ADH stands for Antidiuretic hormone. It is a hormone produced by the hypothalamus and released by the pituitary gland. ADH plays a vital role in maintaining water balance in the body. Its primary function is to regulate the amount of water excreted by the kidneys, consequently controlling the body's fluid concentration.
When the body senses a decrease in blood volume or an increase in blood osmolarity (amount of solutes), such as during dehydration or excessive sweating, the hypothalamus stimulates the release of ADH. Once released into the bloodstream, ADH binds to receptors in the kidney tubules, reducing the amount of water lost through urine production.
By increasing water reabsorption, ADH helps in reducing urine output and concentrating the urine, aiding in the maintenance of proper fluid balance in the body. This mechanism allows the body to conserve water and prevent dehydration.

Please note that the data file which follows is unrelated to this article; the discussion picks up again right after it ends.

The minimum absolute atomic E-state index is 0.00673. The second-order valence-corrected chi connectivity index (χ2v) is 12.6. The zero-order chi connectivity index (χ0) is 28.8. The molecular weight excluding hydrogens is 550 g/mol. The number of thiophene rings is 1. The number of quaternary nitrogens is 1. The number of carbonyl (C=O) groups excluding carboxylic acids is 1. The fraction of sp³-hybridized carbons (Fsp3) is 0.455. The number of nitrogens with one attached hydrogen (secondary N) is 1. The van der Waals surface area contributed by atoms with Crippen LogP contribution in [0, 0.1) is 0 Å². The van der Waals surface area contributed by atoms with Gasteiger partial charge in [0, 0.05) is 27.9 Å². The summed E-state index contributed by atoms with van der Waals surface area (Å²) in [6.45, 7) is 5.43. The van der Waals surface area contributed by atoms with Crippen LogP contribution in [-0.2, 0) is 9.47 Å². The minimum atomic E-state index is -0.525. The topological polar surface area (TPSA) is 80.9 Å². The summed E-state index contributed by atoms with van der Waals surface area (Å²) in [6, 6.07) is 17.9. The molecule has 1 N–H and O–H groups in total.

Disturbances in ADH production or release can lead to disorders such as diabetes insipidus or syndrome of inappropriate antidiuretic hormone secretion (SIADH), causing imbalances in fluid regulation and potentially leading to dehydration or fluid overload.
Overall, ADH is a crucial hormone that helps maintain water balance by regulating the excretion of water in response to changes in blood volume and osmolarity.